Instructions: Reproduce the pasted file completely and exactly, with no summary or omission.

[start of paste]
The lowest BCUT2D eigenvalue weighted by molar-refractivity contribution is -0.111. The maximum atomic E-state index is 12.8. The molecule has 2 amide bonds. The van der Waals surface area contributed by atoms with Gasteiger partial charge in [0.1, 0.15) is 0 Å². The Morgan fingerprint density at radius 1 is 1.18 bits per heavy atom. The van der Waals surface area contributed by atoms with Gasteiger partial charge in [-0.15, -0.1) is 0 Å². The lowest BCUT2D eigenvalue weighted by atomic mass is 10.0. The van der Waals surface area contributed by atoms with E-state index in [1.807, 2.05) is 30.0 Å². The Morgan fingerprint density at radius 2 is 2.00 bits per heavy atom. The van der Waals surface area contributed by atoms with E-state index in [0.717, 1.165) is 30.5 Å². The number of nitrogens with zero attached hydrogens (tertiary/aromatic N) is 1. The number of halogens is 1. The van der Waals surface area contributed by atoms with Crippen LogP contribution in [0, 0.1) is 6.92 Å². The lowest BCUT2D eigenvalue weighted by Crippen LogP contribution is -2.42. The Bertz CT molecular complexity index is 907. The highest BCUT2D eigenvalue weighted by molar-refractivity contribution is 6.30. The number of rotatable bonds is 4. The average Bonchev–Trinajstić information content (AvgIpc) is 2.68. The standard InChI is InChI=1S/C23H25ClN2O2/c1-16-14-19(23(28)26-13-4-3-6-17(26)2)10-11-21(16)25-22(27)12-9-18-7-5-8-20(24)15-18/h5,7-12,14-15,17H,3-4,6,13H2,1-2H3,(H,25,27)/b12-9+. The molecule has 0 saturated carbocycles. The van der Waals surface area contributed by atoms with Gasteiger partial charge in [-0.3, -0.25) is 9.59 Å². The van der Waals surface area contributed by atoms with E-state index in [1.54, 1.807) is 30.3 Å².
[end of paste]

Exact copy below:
The lowest BCUT2D eigenvalue weighted by molar-refractivity contribution is -0.111. The maximum atomic E-state index is 12.8. The molecule has 2 amide bonds. The van der Waals surface area contributed by atoms with Gasteiger partial charge in [0.1, 0.15) is 0 Å². The Morgan fingerprint density at radius 1 is 1.18 bits per heavy atom. The van der Waals surface area contributed by atoms with Gasteiger partial charge in [-0.15, -0.1) is 0 Å². The lowest BCUT2D eigenvalue weighted by atomic mass is 10.0. The van der Waals surface area contributed by atoms with E-state index in [1.807, 2.05) is 30.0 Å². The Morgan fingerprint density at radius 2 is 2.00 bits per heavy atom. The van der Waals surface area contributed by atoms with E-state index in [0.717, 1.165) is 30.5 Å². The number of nitrogens with zero attached hydrogens (tertiary/aromatic N) is 1. The number of halogens is 1. The van der Waals surface area contributed by atoms with Crippen LogP contribution in [0, 0.1) is 6.92 Å². The lowest BCUT2D eigenvalue weighted by Crippen LogP contribution is -2.42. The Bertz CT molecular complexity index is 907. The highest BCUT2D eigenvalue weighted by molar-refractivity contribution is 6.30. The number of rotatable bonds is 4. The average Bonchev–Trinajstić information content (AvgIpc) is 2.68. The standard InChI is InChI=1S/C23H25ClN2O2/c1-16-14-19(23(28)26-13-4-3-6-17(26)2)10-11-21(16)25-22(27)12-9-18-7-5-8-20(24)15-18/h5,7-12,14-15,17H,3-4,6,13H2,1-2H3,(H,25,27)/b12-9+. The molecule has 0 saturated carbocycles. The van der Waals surface area contributed by atoms with Gasteiger partial charge in [-0.3, -0.25) is 9.59 Å². The van der Waals surface area contributed by atoms with E-state index in [1.54, 1.807) is 30.3 Å².